Tuesday, November 2, 2010
Cassia is happy and content with her life in the Society... and she's ready to be Matched to the man she will marry... and when her best friend Xander shows up as her match, she thinks everything has fallen into place... but really, that's just when everything starts to fall apart. Everyone who is Matched gets a media card with information about their match to take home... but when Cassia tries to read hers, another face appears, one that isn't Xander's... one of another boy she knows... and then, on top of that, Cassia's Grandfather leaves her with more questions than she's ever had before when he passes... and he leaves her with another gift too... a forbidden one. Now Cassia needs to figure out what she wants from life... does she want to let the Society dictate everything, or will she listen to her Grandfather and her heart?
Cassia: She's a strong, willful, intelligent girl who knows what she wants. I enjoyed her character because following her was akin to watching someone wake up from a deep sleep... there were things around her that she'd turned a blind eye to without thinking about it... because that's what everyone did... but when her eyes are opened by her Grandfather... she realizes how strong she is, and how much there is to be done.
Xander: Cassia's best friend and official Match, Xander seems like he would be a very one-dimensional character, but he's not. The boy has secrets and strong feelings, he knows things and as the story progresses, you get more and more of a sense of that. I feel like as this story continues in the other two books, we will see Xander become quite complex.
Ky: A quiet, guarded boy... Ky offers the most telling, interesting bits about himself while still remaining silent, through drawings. He's obviously brilliant... but I still want to hear more of Ky... I felt like he was the love interest... but for the time being, not much else was expected of him. He was there to reveal to Cassia a world she didn't know existed... but as for him on his own, he hasn't existed much outside of supporting Cassia's discoveries. I'm very interested in seeing more of his story, and learning more about his motives.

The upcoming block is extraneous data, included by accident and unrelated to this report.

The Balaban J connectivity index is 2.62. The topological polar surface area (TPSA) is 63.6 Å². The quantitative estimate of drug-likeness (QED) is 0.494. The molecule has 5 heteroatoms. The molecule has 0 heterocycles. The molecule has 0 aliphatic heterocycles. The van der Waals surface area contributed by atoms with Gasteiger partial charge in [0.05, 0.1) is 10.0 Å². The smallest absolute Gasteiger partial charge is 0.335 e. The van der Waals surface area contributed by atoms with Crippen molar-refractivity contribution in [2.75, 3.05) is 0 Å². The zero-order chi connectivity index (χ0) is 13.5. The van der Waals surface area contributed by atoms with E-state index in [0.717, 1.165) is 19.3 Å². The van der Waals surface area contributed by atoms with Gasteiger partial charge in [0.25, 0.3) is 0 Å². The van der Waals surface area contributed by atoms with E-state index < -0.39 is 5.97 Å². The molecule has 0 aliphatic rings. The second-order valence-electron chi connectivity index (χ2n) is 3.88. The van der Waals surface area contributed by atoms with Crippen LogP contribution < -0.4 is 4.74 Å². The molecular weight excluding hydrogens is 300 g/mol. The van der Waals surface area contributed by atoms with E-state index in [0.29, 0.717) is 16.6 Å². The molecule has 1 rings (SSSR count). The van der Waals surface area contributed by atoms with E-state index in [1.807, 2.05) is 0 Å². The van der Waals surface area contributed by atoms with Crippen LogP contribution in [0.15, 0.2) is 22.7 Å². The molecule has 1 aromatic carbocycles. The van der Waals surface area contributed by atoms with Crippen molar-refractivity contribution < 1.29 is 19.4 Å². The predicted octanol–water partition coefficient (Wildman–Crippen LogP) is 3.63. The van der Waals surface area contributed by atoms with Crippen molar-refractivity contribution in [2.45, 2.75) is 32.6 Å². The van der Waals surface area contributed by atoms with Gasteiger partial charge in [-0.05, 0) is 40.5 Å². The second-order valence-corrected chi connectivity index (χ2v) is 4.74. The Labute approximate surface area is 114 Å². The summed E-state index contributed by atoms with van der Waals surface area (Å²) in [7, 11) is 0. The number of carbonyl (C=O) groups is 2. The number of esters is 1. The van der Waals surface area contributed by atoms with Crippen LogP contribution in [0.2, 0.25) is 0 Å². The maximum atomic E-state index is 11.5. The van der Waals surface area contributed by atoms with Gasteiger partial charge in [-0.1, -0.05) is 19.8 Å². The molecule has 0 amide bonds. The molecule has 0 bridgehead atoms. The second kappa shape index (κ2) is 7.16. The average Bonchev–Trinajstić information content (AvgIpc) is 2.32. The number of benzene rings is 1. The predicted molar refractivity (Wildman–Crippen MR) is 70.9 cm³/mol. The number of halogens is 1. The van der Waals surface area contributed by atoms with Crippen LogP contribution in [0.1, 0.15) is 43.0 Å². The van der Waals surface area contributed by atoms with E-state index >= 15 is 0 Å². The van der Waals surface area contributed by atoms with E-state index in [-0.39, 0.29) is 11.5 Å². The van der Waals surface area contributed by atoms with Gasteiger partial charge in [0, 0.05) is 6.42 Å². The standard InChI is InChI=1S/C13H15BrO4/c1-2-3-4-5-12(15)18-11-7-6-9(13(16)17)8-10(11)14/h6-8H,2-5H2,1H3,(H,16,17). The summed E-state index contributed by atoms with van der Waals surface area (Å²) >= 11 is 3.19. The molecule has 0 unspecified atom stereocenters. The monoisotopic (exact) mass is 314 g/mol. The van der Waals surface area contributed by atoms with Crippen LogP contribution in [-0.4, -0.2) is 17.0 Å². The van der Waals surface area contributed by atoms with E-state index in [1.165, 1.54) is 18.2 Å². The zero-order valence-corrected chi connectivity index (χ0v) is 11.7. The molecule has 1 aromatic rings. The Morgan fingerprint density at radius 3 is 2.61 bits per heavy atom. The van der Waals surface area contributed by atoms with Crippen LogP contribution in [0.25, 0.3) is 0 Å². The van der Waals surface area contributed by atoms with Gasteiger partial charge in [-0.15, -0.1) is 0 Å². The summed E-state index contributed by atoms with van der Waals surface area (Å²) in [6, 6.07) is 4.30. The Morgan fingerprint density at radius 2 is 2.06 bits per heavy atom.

Grandfather: Pretty much the catalyst for everything else that happens, he makes Cassia start to question.
Cassia's Parents: Interesting characters in themselves, it seems Cassia's entire family is prone to sticking out in one way or another... I can see her parents playing a bigger role in future books as well... and there is great potential in them for deeper, well constructed characters.
Quality of Writing:
I had two problems with the writing in this book. One was the repetition of the word "I"... they jumped out at you, assaulting you from almost every sentence. The repeated over-use of the word "I" actually began pulling me out of the story it appeared so often. My second problem was with sentence structure. I know that Cassia comes from a society where they were supposed to cut out the frillery and stick to what was needed... and with that concept the short sentences would have worked well, had that been what they actually did. They didn't though, instead you just ended up with all that frillery broken down into really short little sentences. It too pulled me out of the story, as I sat there wondering why it was necessary. Other than those two things, the story was well paced and the plot flowed easily, making this a quick read.
Nothing really shocking or unexpected happened at the end of this book. It was still dramatic and made me want to read the next book, but it wasn't mind blowing. That's not at all a bad thing... especially since this is a trilogy and I suspect that the biggest punch will come in the last book in the series.
While this book was fun and interesting to read, it was a plot any avid reader will have seen before. If you've read The Giver by Lois Lowry or 1984 by George Orwell or Fahrenheit 451 by Ray Bradbury, then you've read Matched. It is the story of a world where decisions are made for the people, and the people are encouraged not to think about them. It is a world of mindless following and strict control.
Now, while the prose aren't quite as skillful as the books I compared it to, I think that another telling of this type of story, in this format, is a wonderful idea.
Putting such powerful concepts in the hands of today's youth, making them think about the world around them, and hopefully getting them interested in books like 1984... and why those books were written, I think is a really important thing, and Matched may be able to generate such a spark.
Now, I've heard this book also compared, a lot, to another recently released series, The Hunger Games... which I have not yet read... but now hearing that it is, in fact, a dystopian series much like Matched, I think it's time to pick The Hunger Games up... and then I can make a more informed comparison between those and Matched.
Believability of World:
It's not just a believable world, it's a world that, to a degree has already happened over and over here on this planet... and it's the sort of story that warns "This could be happening to you right now"
Overall Grade: B